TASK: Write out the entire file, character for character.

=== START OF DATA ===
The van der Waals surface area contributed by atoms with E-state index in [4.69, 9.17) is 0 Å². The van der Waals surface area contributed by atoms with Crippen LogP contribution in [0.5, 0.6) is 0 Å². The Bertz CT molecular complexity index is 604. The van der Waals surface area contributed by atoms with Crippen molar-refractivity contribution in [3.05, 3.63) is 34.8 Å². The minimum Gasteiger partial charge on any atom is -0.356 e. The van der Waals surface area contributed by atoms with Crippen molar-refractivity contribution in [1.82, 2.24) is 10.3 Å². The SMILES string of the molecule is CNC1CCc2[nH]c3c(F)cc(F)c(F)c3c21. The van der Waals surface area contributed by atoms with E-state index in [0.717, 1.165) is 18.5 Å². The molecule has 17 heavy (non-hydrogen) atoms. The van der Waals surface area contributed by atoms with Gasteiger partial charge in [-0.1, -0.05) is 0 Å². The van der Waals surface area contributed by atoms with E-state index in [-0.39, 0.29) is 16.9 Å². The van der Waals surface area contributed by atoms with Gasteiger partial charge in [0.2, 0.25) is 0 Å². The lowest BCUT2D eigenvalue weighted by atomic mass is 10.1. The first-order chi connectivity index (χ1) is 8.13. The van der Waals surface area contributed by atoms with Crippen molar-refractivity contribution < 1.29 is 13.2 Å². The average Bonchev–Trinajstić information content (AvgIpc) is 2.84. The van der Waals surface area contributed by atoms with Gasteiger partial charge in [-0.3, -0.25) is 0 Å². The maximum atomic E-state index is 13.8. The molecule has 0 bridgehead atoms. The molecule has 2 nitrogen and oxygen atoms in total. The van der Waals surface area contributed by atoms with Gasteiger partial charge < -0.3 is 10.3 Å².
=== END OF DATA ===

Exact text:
The van der Waals surface area contributed by atoms with E-state index in [4.69, 9.17) is 0 Å². The van der Waals surface area contributed by atoms with Crippen LogP contribution in [0.5, 0.6) is 0 Å². The Bertz CT molecular complexity index is 604. The van der Waals surface area contributed by atoms with Crippen molar-refractivity contribution in [3.05, 3.63) is 34.8 Å². The minimum Gasteiger partial charge on any atom is -0.356 e. The van der Waals surface area contributed by atoms with Crippen molar-refractivity contribution in [1.82, 2.24) is 10.3 Å². The SMILES string of the molecule is CNC1CCc2[nH]c3c(F)cc(F)c(F)c3c21. The van der Waals surface area contributed by atoms with E-state index in [0.717, 1.165) is 18.5 Å². The molecule has 17 heavy (non-hydrogen) atoms. The van der Waals surface area contributed by atoms with Gasteiger partial charge in [-0.1, -0.05) is 0 Å². The van der Waals surface area contributed by atoms with E-state index in [-0.39, 0.29) is 16.9 Å². The van der Waals surface area contributed by atoms with Gasteiger partial charge in [0.2, 0.25) is 0 Å². The lowest BCUT2D eigenvalue weighted by atomic mass is 10.1. The first-order chi connectivity index (χ1) is 8.13. The van der Waals surface area contributed by atoms with Crippen molar-refractivity contribution < 1.29 is 13.2 Å². The average Bonchev–Trinajstić information content (AvgIpc) is 2.84. The van der Waals surface area contributed by atoms with Gasteiger partial charge in [-0.3, -0.25) is 0 Å². The maximum atomic E-state index is 13.8. The molecule has 0 bridgehead atoms. The molecule has 2 nitrogen and oxygen atoms in total. The van der Waals surface area contributed by atoms with Gasteiger partial charge < -0.3 is 10.3 Å².